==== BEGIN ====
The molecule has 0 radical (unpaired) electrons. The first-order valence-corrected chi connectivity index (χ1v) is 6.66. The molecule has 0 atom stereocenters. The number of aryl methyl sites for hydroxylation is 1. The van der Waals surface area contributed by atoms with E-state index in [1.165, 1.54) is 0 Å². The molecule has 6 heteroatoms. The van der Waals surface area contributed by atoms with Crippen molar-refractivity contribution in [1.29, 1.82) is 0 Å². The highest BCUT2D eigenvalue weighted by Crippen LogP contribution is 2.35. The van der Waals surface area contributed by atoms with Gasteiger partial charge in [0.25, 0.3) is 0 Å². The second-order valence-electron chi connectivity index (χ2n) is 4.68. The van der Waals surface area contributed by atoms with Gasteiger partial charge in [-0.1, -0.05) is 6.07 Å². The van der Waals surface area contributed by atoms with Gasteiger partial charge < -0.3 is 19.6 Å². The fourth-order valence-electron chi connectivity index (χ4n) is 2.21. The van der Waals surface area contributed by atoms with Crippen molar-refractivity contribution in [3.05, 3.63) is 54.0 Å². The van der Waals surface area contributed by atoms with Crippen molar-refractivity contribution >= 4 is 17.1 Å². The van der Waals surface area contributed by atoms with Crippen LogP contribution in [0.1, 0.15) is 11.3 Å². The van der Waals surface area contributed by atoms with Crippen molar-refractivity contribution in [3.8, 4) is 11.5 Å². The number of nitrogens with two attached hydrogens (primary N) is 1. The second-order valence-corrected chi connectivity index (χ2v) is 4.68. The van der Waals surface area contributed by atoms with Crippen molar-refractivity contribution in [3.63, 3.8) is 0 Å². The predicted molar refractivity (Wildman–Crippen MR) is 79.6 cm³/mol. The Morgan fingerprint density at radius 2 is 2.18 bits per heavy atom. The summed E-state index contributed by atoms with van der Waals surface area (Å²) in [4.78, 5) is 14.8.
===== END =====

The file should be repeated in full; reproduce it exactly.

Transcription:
The molecule has 0 radical (unpaired) electrons. The first-order valence-corrected chi connectivity index (χ1v) is 6.66. The molecule has 0 atom stereocenters. The number of aryl methyl sites for hydroxylation is 1. The van der Waals surface area contributed by atoms with E-state index in [1.165, 1.54) is 0 Å². The molecule has 6 heteroatoms. The van der Waals surface area contributed by atoms with Crippen molar-refractivity contribution in [1.29, 1.82) is 0 Å². The highest BCUT2D eigenvalue weighted by Crippen LogP contribution is 2.35. The van der Waals surface area contributed by atoms with Gasteiger partial charge in [0.25, 0.3) is 0 Å². The second-order valence-electron chi connectivity index (χ2n) is 4.68. The van der Waals surface area contributed by atoms with Gasteiger partial charge in [-0.1, -0.05) is 6.07 Å². The van der Waals surface area contributed by atoms with Gasteiger partial charge < -0.3 is 19.6 Å². The fourth-order valence-electron chi connectivity index (χ4n) is 2.21. The van der Waals surface area contributed by atoms with Crippen molar-refractivity contribution in [3.05, 3.63) is 54.0 Å². The van der Waals surface area contributed by atoms with Crippen molar-refractivity contribution >= 4 is 17.1 Å². The van der Waals surface area contributed by atoms with Crippen LogP contribution in [0.1, 0.15) is 11.3 Å². The van der Waals surface area contributed by atoms with Crippen molar-refractivity contribution in [3.8, 4) is 11.5 Å². The number of nitrogens with two attached hydrogens (primary N) is 1. The second-order valence-corrected chi connectivity index (χ2v) is 4.68. The van der Waals surface area contributed by atoms with Crippen molar-refractivity contribution in [3.63, 3.8) is 0 Å². The predicted molar refractivity (Wildman–Crippen MR) is 79.6 cm³/mol. The Morgan fingerprint density at radius 2 is 2.18 bits per heavy atom. The summed E-state index contributed by atoms with van der Waals surface area (Å²) in [4.78, 5) is 14.8.